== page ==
HARRISBURG – Per a Sept. 18 ruling from the Commonwealth Court of Pennsylvania, a default judgment in excess of $16,000 now has the chance to be opened in its remanding to the Northampton County Court of Common Pleas.
The Commonwealth Court overturned a May 2014 decision of the trial court, which denied Kristina A. Nash the opportunity to open the $16,490.44 default judgment against her in a lawsuit filed by Easton Condominium Association, Inc. for “unpaid assessments, late charges, fees, costs and interest.”
The matter came before judges Dan Pellegrini, Mary Hannah Leavitt and Anne E. Covey of the Commonwealth Court, with Pellegrini writing the Court’s opinion vacating that of the trial court.
In January 2014, the association filed a complaint in the trial court alleging that Nash is the record owner of a residential condominium unit in the Eastonian Condominium in Easton, located in Northampton County, and that it was authorized to recover the “unpaid assessments, late charges, fees, costs and interest” pursuant to the Declaration of Condominium and the Uniform Condominium Act under Pennsylvania state law.
The Association further alleged Nash filed a Chapter 7 Bankruptcy Petition in the United States Bankruptcy Court for the Eastern District of Pennsylvania on May 9, 2013, and that court entered a Discharge Order in Nash’s favor on Nov. 13, 2013.
In it, the association said it was only looking to recover “unpaid assessments, late charges, fees, costs and interest” for the period of May 10, 2013, through June 30, 2014, and thereafter under United States Bankruptcy Code.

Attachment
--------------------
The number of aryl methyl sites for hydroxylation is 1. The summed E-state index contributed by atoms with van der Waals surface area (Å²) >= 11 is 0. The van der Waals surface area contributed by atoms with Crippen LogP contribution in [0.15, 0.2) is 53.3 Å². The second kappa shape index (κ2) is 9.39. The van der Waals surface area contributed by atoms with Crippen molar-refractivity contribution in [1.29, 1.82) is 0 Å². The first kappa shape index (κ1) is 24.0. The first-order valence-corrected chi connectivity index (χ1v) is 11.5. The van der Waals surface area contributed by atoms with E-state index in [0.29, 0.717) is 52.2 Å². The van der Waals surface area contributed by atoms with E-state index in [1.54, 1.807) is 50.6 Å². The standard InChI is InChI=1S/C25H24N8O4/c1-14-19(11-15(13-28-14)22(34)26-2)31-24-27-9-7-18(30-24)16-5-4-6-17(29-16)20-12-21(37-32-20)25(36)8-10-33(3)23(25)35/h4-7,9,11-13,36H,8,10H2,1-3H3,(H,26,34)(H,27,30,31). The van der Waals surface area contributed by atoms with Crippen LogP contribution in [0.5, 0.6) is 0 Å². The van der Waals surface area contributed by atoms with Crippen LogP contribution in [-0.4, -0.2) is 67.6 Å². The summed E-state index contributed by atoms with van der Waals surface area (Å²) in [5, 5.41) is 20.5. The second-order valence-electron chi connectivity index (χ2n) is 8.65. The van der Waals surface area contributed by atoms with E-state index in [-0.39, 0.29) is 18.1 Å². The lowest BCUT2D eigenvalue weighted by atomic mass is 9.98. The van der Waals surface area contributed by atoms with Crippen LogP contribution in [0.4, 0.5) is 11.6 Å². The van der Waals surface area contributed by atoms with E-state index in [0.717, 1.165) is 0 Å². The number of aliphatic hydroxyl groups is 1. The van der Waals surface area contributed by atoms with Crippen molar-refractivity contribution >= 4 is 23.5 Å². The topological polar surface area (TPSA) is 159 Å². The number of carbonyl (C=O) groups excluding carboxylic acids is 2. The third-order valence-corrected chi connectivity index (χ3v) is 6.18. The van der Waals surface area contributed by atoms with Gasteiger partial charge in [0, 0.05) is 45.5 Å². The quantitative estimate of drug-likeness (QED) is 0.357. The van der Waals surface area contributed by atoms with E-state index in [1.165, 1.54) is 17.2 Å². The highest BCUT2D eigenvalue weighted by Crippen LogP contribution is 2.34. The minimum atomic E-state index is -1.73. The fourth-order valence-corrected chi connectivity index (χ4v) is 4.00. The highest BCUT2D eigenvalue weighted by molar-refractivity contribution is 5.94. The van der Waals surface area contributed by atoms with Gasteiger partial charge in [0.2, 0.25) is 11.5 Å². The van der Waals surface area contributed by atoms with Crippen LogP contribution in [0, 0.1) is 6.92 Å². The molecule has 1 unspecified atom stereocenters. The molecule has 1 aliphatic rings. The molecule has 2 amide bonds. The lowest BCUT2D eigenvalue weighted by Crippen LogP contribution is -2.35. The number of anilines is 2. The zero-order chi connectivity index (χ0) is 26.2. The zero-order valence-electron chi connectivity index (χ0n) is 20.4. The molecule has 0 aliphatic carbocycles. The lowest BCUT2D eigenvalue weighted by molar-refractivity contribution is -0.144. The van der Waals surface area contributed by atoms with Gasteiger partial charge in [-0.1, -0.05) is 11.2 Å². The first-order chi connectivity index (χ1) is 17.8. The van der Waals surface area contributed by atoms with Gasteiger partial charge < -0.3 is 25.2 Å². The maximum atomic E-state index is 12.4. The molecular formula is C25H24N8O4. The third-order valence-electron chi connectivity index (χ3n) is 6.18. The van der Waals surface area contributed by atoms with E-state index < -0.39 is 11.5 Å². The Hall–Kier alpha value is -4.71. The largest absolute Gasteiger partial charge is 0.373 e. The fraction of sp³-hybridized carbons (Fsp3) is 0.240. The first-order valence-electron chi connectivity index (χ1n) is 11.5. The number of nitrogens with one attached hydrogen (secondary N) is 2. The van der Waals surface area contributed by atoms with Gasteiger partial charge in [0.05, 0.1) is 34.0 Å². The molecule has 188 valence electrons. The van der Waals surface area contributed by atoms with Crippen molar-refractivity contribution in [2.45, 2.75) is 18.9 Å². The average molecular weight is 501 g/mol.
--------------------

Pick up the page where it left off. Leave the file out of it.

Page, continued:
When Nash didn’t respond to the complaint, a default judgment in the amount of $16,490.44 was entered against her on March 31, 2014. On April 10 of that year, Nash filed a petition to open the judgment under state law – which she was permitted to do as long as she had “a meritorious defense”. The trial court later determined her defense met the criteria to be considered “meritorious”.
In paragraph five of the petition, Nash alleged she listed the association as a creditor in her Chapter 7 bankruptcy petition and the November 2013 discharge meant the Association didn’t properly consider the “legal significance” of the discharge.
The trial court disagreed, claiming Nash didn’t provide a reason for her inactivity in responding to the complaint and denying her petition.
Though, Nash argued on appeal to the Commonwealth Court that since her defense was found to be meritorious by the trial court and the response petition was filed within 10 days of the entry of judgment, she wasn’t required to provide any such reason. The Commonwealth Court agreed.
“Accordingly, the trial court’s order is vacated and the case is remanded to the trial court to open the default judgment and to permit Nash to file an answer to the Association’s complaint,” Pellegrini concluded.
The Commonwealth Court of Pennsylvania case 2015 C.D. 2014
From the Pennsylvania Record: Reach Courts Reporter Nicholas Malfitano at email@example.com